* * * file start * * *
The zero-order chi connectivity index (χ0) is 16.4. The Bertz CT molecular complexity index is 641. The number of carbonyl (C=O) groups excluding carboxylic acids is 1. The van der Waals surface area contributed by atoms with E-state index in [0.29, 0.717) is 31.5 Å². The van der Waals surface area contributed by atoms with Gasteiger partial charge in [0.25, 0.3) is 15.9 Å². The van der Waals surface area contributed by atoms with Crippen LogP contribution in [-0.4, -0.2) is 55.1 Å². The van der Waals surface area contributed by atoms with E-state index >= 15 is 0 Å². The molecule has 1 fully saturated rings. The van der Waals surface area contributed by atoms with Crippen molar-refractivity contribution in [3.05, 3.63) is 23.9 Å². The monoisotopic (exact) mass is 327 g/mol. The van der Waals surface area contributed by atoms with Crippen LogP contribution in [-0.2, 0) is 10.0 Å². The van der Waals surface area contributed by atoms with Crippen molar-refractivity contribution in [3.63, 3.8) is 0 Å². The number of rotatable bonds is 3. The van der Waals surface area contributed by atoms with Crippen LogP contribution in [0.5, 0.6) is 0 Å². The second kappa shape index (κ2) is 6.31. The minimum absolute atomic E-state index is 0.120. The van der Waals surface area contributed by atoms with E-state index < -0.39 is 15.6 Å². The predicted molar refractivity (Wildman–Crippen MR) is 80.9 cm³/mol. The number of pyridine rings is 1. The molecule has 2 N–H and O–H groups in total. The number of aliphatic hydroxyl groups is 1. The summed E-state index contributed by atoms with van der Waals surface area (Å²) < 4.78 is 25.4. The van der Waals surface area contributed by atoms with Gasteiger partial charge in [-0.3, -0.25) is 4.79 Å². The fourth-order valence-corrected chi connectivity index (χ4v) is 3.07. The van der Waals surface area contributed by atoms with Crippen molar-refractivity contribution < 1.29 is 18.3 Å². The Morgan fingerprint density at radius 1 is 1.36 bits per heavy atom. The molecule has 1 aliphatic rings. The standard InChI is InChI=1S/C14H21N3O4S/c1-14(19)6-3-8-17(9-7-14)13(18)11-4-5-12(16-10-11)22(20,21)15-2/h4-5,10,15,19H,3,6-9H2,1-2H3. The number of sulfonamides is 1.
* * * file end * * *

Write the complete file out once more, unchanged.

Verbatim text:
The zero-order chi connectivity index (χ0) is 16.4. The Bertz CT molecular complexity index is 641. The number of carbonyl (C=O) groups excluding carboxylic acids is 1. The van der Waals surface area contributed by atoms with E-state index in [0.29, 0.717) is 31.5 Å². The van der Waals surface area contributed by atoms with Gasteiger partial charge in [0.25, 0.3) is 15.9 Å². The van der Waals surface area contributed by atoms with Crippen LogP contribution in [-0.4, -0.2) is 55.1 Å². The van der Waals surface area contributed by atoms with E-state index >= 15 is 0 Å². The molecule has 1 fully saturated rings. The van der Waals surface area contributed by atoms with Crippen molar-refractivity contribution in [3.05, 3.63) is 23.9 Å². The monoisotopic (exact) mass is 327 g/mol. The van der Waals surface area contributed by atoms with Crippen LogP contribution in [-0.2, 0) is 10.0 Å². The van der Waals surface area contributed by atoms with Crippen molar-refractivity contribution in [3.63, 3.8) is 0 Å². The number of rotatable bonds is 3. The van der Waals surface area contributed by atoms with Crippen LogP contribution in [0.5, 0.6) is 0 Å². The second kappa shape index (κ2) is 6.31. The minimum absolute atomic E-state index is 0.120. The van der Waals surface area contributed by atoms with E-state index < -0.39 is 15.6 Å². The predicted molar refractivity (Wildman–Crippen MR) is 80.9 cm³/mol. The number of pyridine rings is 1. The molecule has 2 N–H and O–H groups in total. The number of aliphatic hydroxyl groups is 1. The summed E-state index contributed by atoms with van der Waals surface area (Å²) < 4.78 is 25.4. The van der Waals surface area contributed by atoms with Gasteiger partial charge in [-0.3, -0.25) is 4.79 Å². The fourth-order valence-corrected chi connectivity index (χ4v) is 3.07. The van der Waals surface area contributed by atoms with Crippen molar-refractivity contribution < 1.29 is 18.3 Å². The Morgan fingerprint density at radius 1 is 1.36 bits per heavy atom. The molecule has 1 aliphatic rings. The standard InChI is InChI=1S/C14H21N3O4S/c1-14(19)6-3-8-17(9-7-14)13(18)11-4-5-12(16-10-11)22(20,21)15-2/h4-5,10,15,19H,3,6-9H2,1-2H3. The number of sulfonamides is 1.